Interesting idea in the OP about why Muldaur never bonded with the cast.
On screen, there seemed to be an ensemble problem. Then again, Muldaur was never credited as part of the ensemble to begin with, which was always going to be an elephant in the room with Pulaski. Maybe if she had come back for season three, she could have joined the ensemble proper, but for season two, Pulaski always seemed grafted onto the cast.
USS Kongo wrote:
^ I wonder if the TNG producers were going for a more "Spock/McCoy" feel with Pulaski and Data--and if that was the case, they forgot one important thing: Spock wasn't an innocent; he often gave as good as he got with McCoy.
Seeing Pulaski verbally pick on the child-like Data was about as fun as watching somebody kick a puppy. You're right not to blame Muldaur, since she was just following what was written for her.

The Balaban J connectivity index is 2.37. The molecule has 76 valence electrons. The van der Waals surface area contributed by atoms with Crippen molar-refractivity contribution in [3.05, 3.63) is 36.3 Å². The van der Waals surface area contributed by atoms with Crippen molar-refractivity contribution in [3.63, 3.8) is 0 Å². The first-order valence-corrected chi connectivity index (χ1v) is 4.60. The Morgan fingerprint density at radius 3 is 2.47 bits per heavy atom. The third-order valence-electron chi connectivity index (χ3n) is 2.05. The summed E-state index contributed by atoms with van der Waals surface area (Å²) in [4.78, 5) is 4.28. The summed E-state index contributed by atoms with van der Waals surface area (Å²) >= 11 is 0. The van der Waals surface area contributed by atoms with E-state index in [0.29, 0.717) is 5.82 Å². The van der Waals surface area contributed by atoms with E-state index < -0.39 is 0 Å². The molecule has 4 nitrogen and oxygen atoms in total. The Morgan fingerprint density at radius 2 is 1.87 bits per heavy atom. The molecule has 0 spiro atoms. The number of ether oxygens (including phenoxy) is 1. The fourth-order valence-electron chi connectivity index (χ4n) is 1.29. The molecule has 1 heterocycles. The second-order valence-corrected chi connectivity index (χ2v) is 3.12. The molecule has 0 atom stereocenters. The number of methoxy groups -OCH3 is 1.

I liked Dr. Pulaski. She took no bullshit and as for picking on Data, that didn't last long. I honestly thought she brought a little needed conflict. I don't dislike Crusher, but it seemed like Pulaski had more character development in one season than Crusher did in six of them.
Well, I like Crusher too, but you're right about Pulaski having more character development. IIRC, Unnatural Selection
was the turning point. Some Trek fans repeatedly point out that TNG had no character arcs whatsoever. However, Pulaski's was a definite exception, whether by accident, design, or from correcting an initial conception of her that just wasn't going to work in the long run.
As for the part about much needed conflict, yes, absolutely. Evidently, the writers were trying to make 24th century humanity seem more realistic by adding some interpersonal conflict, something sorely missing from season one, beyond "Shut up, Wesley". It's just that the interpersonal conflict involving Pulaski misfired in more ways than one. Also, that way of bringing dramatic tension was usually centered around her, so that Pulaski came off like a cranky old aunt grafted onto the Cleavers.